Direct applications to Deakin for Trimester 1 2019 close 17 February 2019
Current Deakin Students
To access your official course details for the year you started your degree, please visit the handbook
This course gives high-achieving Bachelor of Arts graduates the opportunity to undertake advanced study in their chosen discipline.
As a student, you’ll undertake both coursework and a substantial research project (thesis) under the supervision of an academic with a professional research record. Conducting your own research will allow you to focus on an area of particular interest to you and give you the opportunity to contribute to wider debates within your discipline.
The skills you will acquire in a Bachelor of Arts (Honours) will enhance your future career prospects in a broad range of occupations. Furthermore, undertaking honours will provide you with a new level of intellectual stimulation and personal enrichment.
The research training that Bachelor of Arts (Honours) graduates receive makes them eligible to apply for entry to masters and doctoral research programs.Read More
The Bachelor of Arts (Honours) course requires the completion of 8 credit points of study at level 4. Half of that requirement is met through coursework, which may include directed reading and/or enrolment in course work units, and half is satisfied through a research project (thesis or dissertation) of 14 000-16 000 words. Where creative works form a significant part of the assessment, they must be accompanied by an exegesis of at least 6 000 words, depending on the discipline area. There are no attendance requirements for Cloud (online) enrolled students, although regular consultation with an appointed thesis supervisor is required. Students are also required to complete
Course work units
Total equivalent units
Refer to the details of each discipline for availability.
The School of Communication and Creative Arts offers the Bachelor of Arts (Honours) in the following disciplines:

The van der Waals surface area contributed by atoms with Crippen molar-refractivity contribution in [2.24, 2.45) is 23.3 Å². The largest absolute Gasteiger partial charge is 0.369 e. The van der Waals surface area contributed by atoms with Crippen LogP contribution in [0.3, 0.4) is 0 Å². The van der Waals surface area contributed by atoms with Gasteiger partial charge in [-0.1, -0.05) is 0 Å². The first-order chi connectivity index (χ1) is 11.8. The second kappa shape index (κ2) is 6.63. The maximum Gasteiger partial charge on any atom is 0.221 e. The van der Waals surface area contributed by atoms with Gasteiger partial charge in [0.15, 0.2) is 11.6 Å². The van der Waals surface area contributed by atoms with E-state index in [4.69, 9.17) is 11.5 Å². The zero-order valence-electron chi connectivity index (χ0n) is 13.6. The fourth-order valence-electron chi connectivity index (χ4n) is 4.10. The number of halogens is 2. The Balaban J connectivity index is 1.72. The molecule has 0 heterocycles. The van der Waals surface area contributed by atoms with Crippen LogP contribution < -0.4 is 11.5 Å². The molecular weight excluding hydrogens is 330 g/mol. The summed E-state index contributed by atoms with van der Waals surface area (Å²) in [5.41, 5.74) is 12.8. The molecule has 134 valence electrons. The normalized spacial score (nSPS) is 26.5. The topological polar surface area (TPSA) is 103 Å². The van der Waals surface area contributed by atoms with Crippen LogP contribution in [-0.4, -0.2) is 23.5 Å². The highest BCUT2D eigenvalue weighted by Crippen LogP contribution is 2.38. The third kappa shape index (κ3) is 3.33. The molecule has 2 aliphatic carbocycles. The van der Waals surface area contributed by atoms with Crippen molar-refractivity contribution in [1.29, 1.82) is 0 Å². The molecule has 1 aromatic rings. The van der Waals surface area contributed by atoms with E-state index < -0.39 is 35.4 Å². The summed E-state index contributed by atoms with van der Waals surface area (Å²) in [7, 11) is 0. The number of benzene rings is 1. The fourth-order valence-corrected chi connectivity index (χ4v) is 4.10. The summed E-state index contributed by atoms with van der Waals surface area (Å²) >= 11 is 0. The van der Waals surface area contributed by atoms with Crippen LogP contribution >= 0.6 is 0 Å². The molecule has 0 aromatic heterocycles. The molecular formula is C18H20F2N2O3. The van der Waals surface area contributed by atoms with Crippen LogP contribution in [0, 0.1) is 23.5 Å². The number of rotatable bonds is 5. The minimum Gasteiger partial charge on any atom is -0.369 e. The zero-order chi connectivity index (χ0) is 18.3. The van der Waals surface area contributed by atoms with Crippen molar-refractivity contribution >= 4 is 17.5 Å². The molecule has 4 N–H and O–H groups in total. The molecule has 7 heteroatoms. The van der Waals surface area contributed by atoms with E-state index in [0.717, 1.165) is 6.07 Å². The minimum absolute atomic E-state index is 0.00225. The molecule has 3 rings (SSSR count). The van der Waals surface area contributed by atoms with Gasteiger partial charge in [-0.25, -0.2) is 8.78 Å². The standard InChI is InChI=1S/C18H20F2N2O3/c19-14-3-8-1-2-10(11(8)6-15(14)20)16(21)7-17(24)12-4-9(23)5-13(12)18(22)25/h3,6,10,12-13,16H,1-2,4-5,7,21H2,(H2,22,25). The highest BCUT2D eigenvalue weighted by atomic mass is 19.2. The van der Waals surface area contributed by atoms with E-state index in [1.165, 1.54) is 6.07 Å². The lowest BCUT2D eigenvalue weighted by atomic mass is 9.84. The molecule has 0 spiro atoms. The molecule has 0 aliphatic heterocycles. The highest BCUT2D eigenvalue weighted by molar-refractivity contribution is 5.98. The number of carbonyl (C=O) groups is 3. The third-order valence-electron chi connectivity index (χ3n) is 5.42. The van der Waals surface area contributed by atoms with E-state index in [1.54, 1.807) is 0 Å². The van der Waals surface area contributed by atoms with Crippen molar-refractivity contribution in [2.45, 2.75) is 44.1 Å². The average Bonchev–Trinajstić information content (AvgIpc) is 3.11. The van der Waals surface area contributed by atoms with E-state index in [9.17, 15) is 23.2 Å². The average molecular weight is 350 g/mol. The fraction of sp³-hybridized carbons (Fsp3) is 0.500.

(i) The School of Communication and Creative Arts offers the Bachelor of Arts (Honours) at Burwood (Melbourne) to all students, to Waurn Ponds (Geelong) students and Cloud (online) students subject to agreement with the Honours Co-ordinator.
(ii) For disciplines in the creative arts (Animation and Motion Capture, Dance, Drama, Film and Television, Media and Communication, Photography, Visual Arts and Visual Communication Design) please refer to A450 Bachelor of Creative Arts (Honours)
(iii) For disciplines in communication (Journalism, Public Relations, Media and Communication) please refer to A451 Bachelor of Communication (Honours)
The School of Humanities and Social Sciences offers the Bachelor of Arts (Honours) in the following disciplines:
(i) Anthropology, Criminology, History, International Relations, Languages, Middle East Studies, Politics, Philosophy and Sociology are all offered at Burwood (Melbourne), Waurn Ponds (Geelong) and Cloud (online).
- Course notes:
(i) Honours students who commenced prior to 2015 to contact the Faculty Honours Student Advisor in the Student Services Office for enrolment advice.
(ii) Students enrolling in Trimester 2 will commence part-time but may convert to full-time study in the following year. Course completion may be 18 months to 2 years.
Campuses by intake
Campus availability varies per trimester. This means that a course offered in Trimester 1 may not be offered in the same location for Trimester 2 or 3. Read more to learn where this course will be offered throughout the year.
Trimester 1 - March
- Start date: March
- Available at:
- Burwood (Melbourne)
- Waurn Ponds (Geelong)
- Cloud Campus
Trimester 2 - July
- Start date: July
- Available at:
- Burwood (Melbourne)
- Waurn Ponds (Geelong)
- Cloud Campus
Deakin splits the academic year into three terms, known as trimesters. Most students usually undertake two trimesters each year (March-June, July-November).
Additional course information
Course duration - additional information
Course duration may be affected by delays in completing course requirements, such as accessing or completing work placements.
Reasonable adjustments to participation and other course requirements will be made for students with a disability. Click here for more information.
Ask a question about studying a at Deakin
Deakin University offers admission to undergraduate courses through a number of Admission categories. In all categories of admission, selection is based primarily on academic merit as indicated by an applicant's previous academic record.
All applicants must meet the minimum English language requirements.
Entry will be based on performance in:
- a Bachelor degree or major in a related discipline with a WAM (Weighted Average Mark) of at least 65% in all level 3 and level 4 units (for Deakin awards) or final year units (for awards from other providers) OR
- other evidence of academic capability judged to be equivalent
For more information on the Admission Criteria and Selection (Higher Education Courses) Policy visit the Deakin Policy Library.
Applicants in the following disciplines Anthropology, Criminology, History, Sociology, International Relations, Politics, Philosophy, Language, and Middle East Studies are also advised to read further information and complete requirements – see Information and Application form